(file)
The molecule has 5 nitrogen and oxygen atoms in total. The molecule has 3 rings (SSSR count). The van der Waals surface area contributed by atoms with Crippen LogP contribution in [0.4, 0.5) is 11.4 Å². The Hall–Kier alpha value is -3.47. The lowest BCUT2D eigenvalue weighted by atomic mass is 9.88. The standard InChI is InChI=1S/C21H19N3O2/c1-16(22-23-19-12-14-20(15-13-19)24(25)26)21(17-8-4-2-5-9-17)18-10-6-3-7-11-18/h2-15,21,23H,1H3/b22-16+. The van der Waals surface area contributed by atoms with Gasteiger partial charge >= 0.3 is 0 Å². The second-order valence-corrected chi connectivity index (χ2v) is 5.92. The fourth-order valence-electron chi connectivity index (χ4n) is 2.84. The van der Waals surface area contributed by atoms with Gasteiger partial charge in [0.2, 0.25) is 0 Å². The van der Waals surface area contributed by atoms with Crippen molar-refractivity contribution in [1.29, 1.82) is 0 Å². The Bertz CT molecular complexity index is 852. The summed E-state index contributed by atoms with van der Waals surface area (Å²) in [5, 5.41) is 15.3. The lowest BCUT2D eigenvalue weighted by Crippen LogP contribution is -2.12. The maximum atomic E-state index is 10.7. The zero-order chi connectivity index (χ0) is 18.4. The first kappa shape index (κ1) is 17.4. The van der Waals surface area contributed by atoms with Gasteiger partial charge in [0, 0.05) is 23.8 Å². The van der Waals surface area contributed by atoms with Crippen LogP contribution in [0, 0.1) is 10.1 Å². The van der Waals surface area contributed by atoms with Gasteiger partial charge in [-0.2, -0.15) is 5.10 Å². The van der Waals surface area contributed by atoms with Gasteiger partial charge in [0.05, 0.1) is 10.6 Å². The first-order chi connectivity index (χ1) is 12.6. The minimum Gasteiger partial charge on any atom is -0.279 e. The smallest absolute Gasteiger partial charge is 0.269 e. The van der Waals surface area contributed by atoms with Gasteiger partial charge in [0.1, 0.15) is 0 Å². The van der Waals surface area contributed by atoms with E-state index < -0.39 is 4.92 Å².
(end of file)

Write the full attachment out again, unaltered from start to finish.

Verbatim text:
The molecule has 5 nitrogen and oxygen atoms in total. The molecule has 3 rings (SSSR count). The van der Waals surface area contributed by atoms with Crippen LogP contribution in [0.4, 0.5) is 11.4 Å². The Hall–Kier alpha value is -3.47. The lowest BCUT2D eigenvalue weighted by atomic mass is 9.88. The standard InChI is InChI=1S/C21H19N3O2/c1-16(22-23-19-12-14-20(15-13-19)24(25)26)21(17-8-4-2-5-9-17)18-10-6-3-7-11-18/h2-15,21,23H,1H3/b22-16+. The van der Waals surface area contributed by atoms with Gasteiger partial charge >= 0.3 is 0 Å². The second-order valence-corrected chi connectivity index (χ2v) is 5.92. The fourth-order valence-electron chi connectivity index (χ4n) is 2.84. The van der Waals surface area contributed by atoms with Gasteiger partial charge in [0.2, 0.25) is 0 Å². The van der Waals surface area contributed by atoms with Crippen molar-refractivity contribution in [1.29, 1.82) is 0 Å². The Bertz CT molecular complexity index is 852. The summed E-state index contributed by atoms with van der Waals surface area (Å²) in [5, 5.41) is 15.3. The lowest BCUT2D eigenvalue weighted by Crippen LogP contribution is -2.12. The maximum atomic E-state index is 10.7. The zero-order chi connectivity index (χ0) is 18.4. The first kappa shape index (κ1) is 17.4. The van der Waals surface area contributed by atoms with Gasteiger partial charge in [0, 0.05) is 23.8 Å². The van der Waals surface area contributed by atoms with Crippen LogP contribution in [0, 0.1) is 10.1 Å². The van der Waals surface area contributed by atoms with Gasteiger partial charge in [-0.2, -0.15) is 5.10 Å². The van der Waals surface area contributed by atoms with Gasteiger partial charge in [0.05, 0.1) is 10.6 Å². The first-order chi connectivity index (χ1) is 12.6. The minimum Gasteiger partial charge on any atom is -0.279 e. The smallest absolute Gasteiger partial charge is 0.269 e. The van der Waals surface area contributed by atoms with Gasteiger partial charge in [0.1, 0.15) is 0 Å². The van der Waals surface area contributed by atoms with E-state index < -0.39 is 4.92 Å².